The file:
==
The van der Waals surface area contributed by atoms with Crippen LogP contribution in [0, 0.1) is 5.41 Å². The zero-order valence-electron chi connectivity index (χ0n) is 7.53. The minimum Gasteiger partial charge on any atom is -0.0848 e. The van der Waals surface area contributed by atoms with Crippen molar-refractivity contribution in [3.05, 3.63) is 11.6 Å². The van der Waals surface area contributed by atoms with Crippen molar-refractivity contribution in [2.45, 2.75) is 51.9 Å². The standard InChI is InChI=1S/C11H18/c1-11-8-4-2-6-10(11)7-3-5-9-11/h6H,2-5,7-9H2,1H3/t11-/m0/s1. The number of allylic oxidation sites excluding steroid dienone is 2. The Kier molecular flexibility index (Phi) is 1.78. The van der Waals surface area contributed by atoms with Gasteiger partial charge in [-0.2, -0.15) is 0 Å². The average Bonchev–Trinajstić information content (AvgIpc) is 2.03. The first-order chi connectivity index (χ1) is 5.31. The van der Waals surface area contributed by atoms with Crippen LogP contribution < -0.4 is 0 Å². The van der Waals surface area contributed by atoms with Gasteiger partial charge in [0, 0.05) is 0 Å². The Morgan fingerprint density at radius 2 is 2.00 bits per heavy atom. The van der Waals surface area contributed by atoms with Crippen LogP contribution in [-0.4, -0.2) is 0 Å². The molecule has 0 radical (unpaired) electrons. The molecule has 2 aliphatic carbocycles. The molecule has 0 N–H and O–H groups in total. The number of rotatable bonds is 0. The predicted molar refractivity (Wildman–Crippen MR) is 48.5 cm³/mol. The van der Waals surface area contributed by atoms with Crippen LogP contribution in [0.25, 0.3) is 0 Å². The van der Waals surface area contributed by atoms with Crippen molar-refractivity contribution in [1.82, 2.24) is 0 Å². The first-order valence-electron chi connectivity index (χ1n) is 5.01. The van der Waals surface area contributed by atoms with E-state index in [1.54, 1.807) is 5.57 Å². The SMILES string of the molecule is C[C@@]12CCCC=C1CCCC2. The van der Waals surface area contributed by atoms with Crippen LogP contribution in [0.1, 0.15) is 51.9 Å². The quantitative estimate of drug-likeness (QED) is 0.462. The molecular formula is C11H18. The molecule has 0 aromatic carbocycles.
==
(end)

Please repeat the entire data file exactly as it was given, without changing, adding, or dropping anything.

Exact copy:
The van der Waals surface area contributed by atoms with Crippen LogP contribution in [0, 0.1) is 5.41 Å². The zero-order valence-electron chi connectivity index (χ0n) is 7.53. The minimum Gasteiger partial charge on any atom is -0.0848 e. The van der Waals surface area contributed by atoms with Crippen molar-refractivity contribution in [3.05, 3.63) is 11.6 Å². The van der Waals surface area contributed by atoms with Crippen molar-refractivity contribution in [2.45, 2.75) is 51.9 Å². The standard InChI is InChI=1S/C11H18/c1-11-8-4-2-6-10(11)7-3-5-9-11/h6H,2-5,7-9H2,1H3/t11-/m0/s1. The number of allylic oxidation sites excluding steroid dienone is 2. The Kier molecular flexibility index (Phi) is 1.78. The van der Waals surface area contributed by atoms with Gasteiger partial charge in [-0.2, -0.15) is 0 Å². The average Bonchev–Trinajstić information content (AvgIpc) is 2.03. The first-order chi connectivity index (χ1) is 5.31. The van der Waals surface area contributed by atoms with Crippen LogP contribution < -0.4 is 0 Å². The van der Waals surface area contributed by atoms with Gasteiger partial charge in [0, 0.05) is 0 Å². The Morgan fingerprint density at radius 2 is 2.00 bits per heavy atom. The van der Waals surface area contributed by atoms with Crippen LogP contribution in [-0.4, -0.2) is 0 Å². The molecule has 0 radical (unpaired) electrons. The molecule has 2 aliphatic carbocycles. The molecule has 0 N–H and O–H groups in total. The number of rotatable bonds is 0. The predicted molar refractivity (Wildman–Crippen MR) is 48.5 cm³/mol. The van der Waals surface area contributed by atoms with Crippen LogP contribution in [0.25, 0.3) is 0 Å². The van der Waals surface area contributed by atoms with Crippen molar-refractivity contribution in [1.82, 2.24) is 0 Å². The first-order valence-electron chi connectivity index (χ1n) is 5.01. The van der Waals surface area contributed by atoms with E-state index in [1.54, 1.807) is 5.57 Å². The SMILES string of the molecule is C[C@@]12CCCC=C1CCCC2. The van der Waals surface area contributed by atoms with Crippen LogP contribution in [0.1, 0.15) is 51.9 Å². The quantitative estimate of drug-likeness (QED) is 0.462. The molecular formula is C11H18. The molecule has 0 aromatic carbocycles.